President Donald Trump faces an impeachment vote by the House on Wednesday over allegations that he pressured Ukraine for personal gain and obstructed the impeachment process. The vote is expected to pass the House, and would then move to the Republican-controlled Senate. It's unlikely to secure the two-thirds majority it needs there.
The drama of the last few months began when Democrats accused President Trump of asking Ukranian President Zelensky to investigate Joe Biden's son in a phone call. In return for an investigation, it is alleged that Ukrainian President Volodymyr Zelensky would get a visit to the White House.
Democrats also allege that Trump postponed nearly $400m in military aid to Ukraine to force Zelensky to launch the investigations.
They also accuse President Trump of resisting the impeachment process by preventing key aides from testifying before the House of Representatives and declining to appear himself.
But while he refused to appear, President Trump did lash out at Congress in a letter on Tuesday, accusing Nancy Pelosi of declaring "open war on American democracy."
Despite being invited to appear by Congress, Trump said he had been "deprived of basic Constitutional Due Process from the beginning of this impeachment scam" and "denied the most fundamental rights afforded by the Constitution, including the right to present evidence".
"More due process was afforded to those accused in the Salem Witch Trials," he wrote, arguing that the House had "cheapened the importance of the very ugly word, impeachment!"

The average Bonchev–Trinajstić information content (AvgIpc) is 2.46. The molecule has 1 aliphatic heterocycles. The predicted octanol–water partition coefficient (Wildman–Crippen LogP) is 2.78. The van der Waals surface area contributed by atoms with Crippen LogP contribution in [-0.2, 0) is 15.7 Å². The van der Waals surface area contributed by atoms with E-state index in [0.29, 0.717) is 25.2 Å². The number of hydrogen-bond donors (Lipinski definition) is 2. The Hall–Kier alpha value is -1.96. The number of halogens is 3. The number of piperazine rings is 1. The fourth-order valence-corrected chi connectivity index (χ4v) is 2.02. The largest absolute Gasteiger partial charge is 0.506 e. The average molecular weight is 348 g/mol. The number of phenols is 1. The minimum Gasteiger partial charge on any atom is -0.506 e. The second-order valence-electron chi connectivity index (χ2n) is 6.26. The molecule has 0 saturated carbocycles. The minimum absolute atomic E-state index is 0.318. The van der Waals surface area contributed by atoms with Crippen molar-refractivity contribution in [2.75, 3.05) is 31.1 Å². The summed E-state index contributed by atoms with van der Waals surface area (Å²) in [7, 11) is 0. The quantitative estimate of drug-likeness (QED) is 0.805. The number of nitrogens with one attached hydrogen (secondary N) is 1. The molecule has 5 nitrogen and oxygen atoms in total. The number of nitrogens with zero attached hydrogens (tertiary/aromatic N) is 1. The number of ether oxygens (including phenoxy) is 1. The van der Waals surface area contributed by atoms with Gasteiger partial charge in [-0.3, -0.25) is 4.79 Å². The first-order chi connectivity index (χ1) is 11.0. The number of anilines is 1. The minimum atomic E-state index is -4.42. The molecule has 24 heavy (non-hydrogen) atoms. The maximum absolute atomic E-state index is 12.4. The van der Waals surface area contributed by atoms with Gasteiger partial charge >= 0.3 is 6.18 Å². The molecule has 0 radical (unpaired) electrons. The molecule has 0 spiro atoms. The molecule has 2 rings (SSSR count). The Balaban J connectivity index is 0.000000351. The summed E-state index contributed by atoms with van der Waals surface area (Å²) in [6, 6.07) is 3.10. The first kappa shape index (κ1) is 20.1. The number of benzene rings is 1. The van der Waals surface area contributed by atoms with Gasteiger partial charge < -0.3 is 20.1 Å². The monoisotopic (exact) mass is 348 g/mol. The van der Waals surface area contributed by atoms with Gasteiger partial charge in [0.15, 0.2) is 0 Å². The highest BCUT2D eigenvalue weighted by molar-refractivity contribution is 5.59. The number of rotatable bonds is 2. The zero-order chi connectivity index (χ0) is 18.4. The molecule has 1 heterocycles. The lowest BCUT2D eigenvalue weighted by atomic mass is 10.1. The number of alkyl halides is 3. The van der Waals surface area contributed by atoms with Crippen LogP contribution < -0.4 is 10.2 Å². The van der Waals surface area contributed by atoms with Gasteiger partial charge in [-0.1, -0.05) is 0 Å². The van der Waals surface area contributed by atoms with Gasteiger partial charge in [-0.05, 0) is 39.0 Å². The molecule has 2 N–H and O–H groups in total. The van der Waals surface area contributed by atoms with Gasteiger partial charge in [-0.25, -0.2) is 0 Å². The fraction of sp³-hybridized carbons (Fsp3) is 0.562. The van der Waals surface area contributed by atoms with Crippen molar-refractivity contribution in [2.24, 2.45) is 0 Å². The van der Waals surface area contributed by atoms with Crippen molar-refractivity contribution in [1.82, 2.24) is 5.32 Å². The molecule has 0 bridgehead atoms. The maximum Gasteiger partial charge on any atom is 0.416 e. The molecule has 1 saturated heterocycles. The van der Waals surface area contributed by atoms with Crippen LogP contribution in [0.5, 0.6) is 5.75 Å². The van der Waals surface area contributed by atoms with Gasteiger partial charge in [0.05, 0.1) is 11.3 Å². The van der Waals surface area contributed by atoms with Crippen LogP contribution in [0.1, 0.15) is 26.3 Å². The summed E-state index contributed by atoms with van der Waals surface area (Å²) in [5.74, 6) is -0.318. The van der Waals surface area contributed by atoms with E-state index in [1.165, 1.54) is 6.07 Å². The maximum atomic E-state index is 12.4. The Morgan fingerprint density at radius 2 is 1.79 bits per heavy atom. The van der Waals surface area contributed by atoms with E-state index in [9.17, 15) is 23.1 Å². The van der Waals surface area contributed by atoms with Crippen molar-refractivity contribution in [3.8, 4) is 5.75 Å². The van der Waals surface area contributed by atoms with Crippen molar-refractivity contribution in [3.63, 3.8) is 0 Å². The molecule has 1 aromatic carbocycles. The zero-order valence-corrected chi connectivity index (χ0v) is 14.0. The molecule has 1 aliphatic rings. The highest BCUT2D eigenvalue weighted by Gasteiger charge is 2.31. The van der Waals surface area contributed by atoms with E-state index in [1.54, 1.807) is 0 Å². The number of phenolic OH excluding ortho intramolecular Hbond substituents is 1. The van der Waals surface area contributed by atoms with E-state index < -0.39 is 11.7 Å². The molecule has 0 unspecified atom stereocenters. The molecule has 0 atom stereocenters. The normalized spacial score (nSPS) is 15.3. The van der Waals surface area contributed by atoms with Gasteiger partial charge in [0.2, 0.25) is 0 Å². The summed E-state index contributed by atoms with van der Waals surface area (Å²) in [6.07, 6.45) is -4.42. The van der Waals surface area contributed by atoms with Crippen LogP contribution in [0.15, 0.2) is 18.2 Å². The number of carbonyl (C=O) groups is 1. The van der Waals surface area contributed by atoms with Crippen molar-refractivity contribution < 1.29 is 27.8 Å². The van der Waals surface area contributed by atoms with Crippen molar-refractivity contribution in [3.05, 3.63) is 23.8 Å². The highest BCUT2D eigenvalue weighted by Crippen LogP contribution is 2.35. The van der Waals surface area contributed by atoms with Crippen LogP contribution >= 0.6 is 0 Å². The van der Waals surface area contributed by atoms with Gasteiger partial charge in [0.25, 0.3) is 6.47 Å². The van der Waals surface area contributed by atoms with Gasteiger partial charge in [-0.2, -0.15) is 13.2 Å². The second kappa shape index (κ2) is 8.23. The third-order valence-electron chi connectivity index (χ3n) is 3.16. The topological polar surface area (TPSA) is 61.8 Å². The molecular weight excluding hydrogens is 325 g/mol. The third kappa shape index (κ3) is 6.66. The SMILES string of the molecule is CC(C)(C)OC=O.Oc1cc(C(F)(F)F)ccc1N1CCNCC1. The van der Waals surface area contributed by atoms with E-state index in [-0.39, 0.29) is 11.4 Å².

Trump added: "This impeachment represents an unprecedented and unconstitutional abuse of power by Democrat Lawmakers, unequaled in nearly two and a half centuries of American legislative history."
President Trump then railed Nancy Pelosi's claim that she still prays for him despite her disagreements with him by saying: "Even worse than offending the Founding Fathers, you are offending Americans of faith by continually saying you pray for the President when you know this statement is not true, unless it is meant in a negative sense."
And despite polls showing that the majority of Americans support the impeachment process, Trump added:
"You apparently have so little respect for the American People that you expect them to believe that you are approaching this impeachment somberly, reservedly, and reluctantly. No intelligent person believes what you are saying."
In a statement, Pelosi said she had not read the letter in full but had seen "the essence" of it and thought it was "really sick."
As you can imagine, there have been plenty of responses to the letter online. The Mayor of Salem, Kim Driscoll, suggested that the president should "learn some history." She pointed out that there was no real evidence involved the Salem witch trials, while there was evidence surrounding the House's allegations.
"Holy c**p I just read that letter," another user added. "He should be found guilty for reason of insanity."
Another added: "The fact that the Trump letter is not seen as an insane, alarming, authoritarian warning about the decay of our political system is a signal of how far norms and expectations have moved in politics and media the last three years."
Others were more supportive, with former Arkansas Governor Mike Huckabee writing: "The media is having a stroke over it, but @realDonaldTrump 6 page ltr to Nancy Pelosi is one every American should read. @realDonaldTrump was elected b/c he will fight back against "the elitist ruling class" that despises the rest of us. Thank you @POTUS."